Twins send Wilson Ramos back to Triple-A

Leave a comment

Minnesota returned to a 12-man pitching staff following yesterday’s win over Chicago, activating Jose Mijares from the disabled list and sending Wilson Ramos back to Triple-A. Ramos going 4-for-5 with a double in his debut and 3-for-4 with two doubles in his second game initially had many Twins fans clamoring for him to stick around all year, but the 1-for-18 stretch that followed seems to have muted most of that talk for now.
Ultimately collecting seven hits in his first two games didn’t mean Ramos was ready to thrive in the majors any more than going 1-for-18 in his next five games means he’s not, but as a 22-year-old with little experience above Single-A and zero success at Triple-A sending him back to Rochester for a while is the best move. Ramos needs to play every day and with Joe Mauer healthy that simply wasn’t going to happen in Minnesota.
You don’t stall a 22-year-old prospect’s development and burn through his service time just so he can start twice a week and despite the immediate giddiness created by his historic debut Ramos just isn’t good enough offensively yet to be a great fit as a part-time designated hitter. He’s a very good prospect, but a huge portion of his upside comes from being a catcher and as a hitter alone he’s a promising work in progress who has yet to crack an .850 OPS at any level.
Drew Butera and Jose Morales are better current fits as a little-used understudy and if Mauer is injured again the Twins can have Ramos on the first plane from Rochester. In the meantime he’ll start 4-5 times per week behind the plate and either show enough offensively to convince the Twins he has big value in a role that isn’t strictly catching or build trade value so they can swap him for someone who fits better on a team with baseball’s best catcher signed through 2018.

Travis d’Arnaud’s position in Wednesday’s box score read “3B-2B-3B-2B-3B-2B-3B-2B-3B-2B-3B-2B-3B-2B-3B-2B-3B-2B”

Elsa/Getty Images
1 Comment

The Mets had to scratch both Jose Reyes and Wilmer Flores an hour before Wednesday’s game against the Yankees due to ribcage injuries, so Travis d'Arnaud — normally a catcher — borrowed David Wright‘s glove and played third base for the first time in his career. He had played some third base in spring training, but as far as an official professional game goes, he’s never been there.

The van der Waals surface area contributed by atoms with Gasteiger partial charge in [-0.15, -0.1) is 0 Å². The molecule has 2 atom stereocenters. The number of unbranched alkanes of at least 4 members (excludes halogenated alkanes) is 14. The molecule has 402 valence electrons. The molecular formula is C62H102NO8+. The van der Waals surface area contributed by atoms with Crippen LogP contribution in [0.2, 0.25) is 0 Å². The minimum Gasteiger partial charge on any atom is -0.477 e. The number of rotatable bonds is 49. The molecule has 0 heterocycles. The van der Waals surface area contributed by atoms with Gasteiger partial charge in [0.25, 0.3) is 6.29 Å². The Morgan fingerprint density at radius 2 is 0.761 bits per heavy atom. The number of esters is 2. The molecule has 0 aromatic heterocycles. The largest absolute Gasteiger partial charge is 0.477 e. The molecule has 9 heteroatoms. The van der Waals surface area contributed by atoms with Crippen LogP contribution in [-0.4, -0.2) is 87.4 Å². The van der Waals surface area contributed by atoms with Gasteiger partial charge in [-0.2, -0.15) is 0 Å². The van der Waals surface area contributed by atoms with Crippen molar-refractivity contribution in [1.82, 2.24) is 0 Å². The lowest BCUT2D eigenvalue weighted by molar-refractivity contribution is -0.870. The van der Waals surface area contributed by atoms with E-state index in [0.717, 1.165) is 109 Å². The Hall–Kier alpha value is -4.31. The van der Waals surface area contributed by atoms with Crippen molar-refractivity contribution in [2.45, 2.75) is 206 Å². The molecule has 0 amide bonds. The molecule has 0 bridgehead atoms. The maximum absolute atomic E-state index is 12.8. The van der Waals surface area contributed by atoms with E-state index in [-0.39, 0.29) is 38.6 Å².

The first two batters the Yankees sent up to the plate in the first inning were left-handed. But when the right-handed Aaron Judge came up, manager Terry Collins swapped second baseman Asdrubal Cabrera with d’Arnaud. It became a thing. The two swapped once more in the first inning, three times in the second, once in the third, five times in the fourth, once in the fifth, three times in the sixth, four times in the seventh, once in the eighth, and twice in the ninth. It worked, as d’Arnaud didn’t have an opportunity to make a play until catching Todd Frazier‘s pop-up for the first out of the ninth inning — as a second baseman. Cabrera had a handful of opportunities, including immediately after having swapped with d’Arnaud.

The Mets lost 5-3. At the plate, d’Arnaud went 0-for-3 with a sacrifice fly. Cabrera was 1-for-4.

Matt Reynolds and Gavin Cecchini are being recalled from Triple-A Las Vegas so the Mets don’t have to do the “3B-2B shenanigans,” as MLB.com’s Anthony DiComo put it, again.

John Lackey stole the first base of his career

2 Comments

Cubs starter John Lackey stole the first base of his 15-year career on Wednesday against the Reds. Of course, he spent the first 11 and a half years of his career in the American League, where opportunities to bat, let alone attempt to steal a base, were rare. Lackey entered Wednesday having taken 250 plate appearances, reaching base just 31 times on 17 singles, seven doubles, and seven walks for a .134 on-base percentage. One can imagine the 38-year-old is not exactly the swiftest base runner.

Still, Lackey managed to swipe a bag in the fourth inning. He singled with two outs against Homer Bailey. Then, with an 0-1 count on Ben Zobrist, Lackey broke for second even before Bailey began his windup. Tucker Barnhart stood up to alert Bailey that Lackey was running, so Bailey wheeled around and threw to second base, but Lackey slid into the bag easily safe. It wasn’t a pretty slide, but it did the job.

Lackey, however, was picked off of second base by Barnhart later that inning. Bailey threw a 3-2 fastball wide of the strike zone, walking Zobrist. Lackey had wandered too far off of second base, so Barnhart threw behind Lackey and the tag was applied by Zack Cozart. Lackey was called safe initially. The play was reviewed and the ruling on the field was overturned, ending the fourth inning.

Base Ba’al giveth and Base Ba’al taketh away.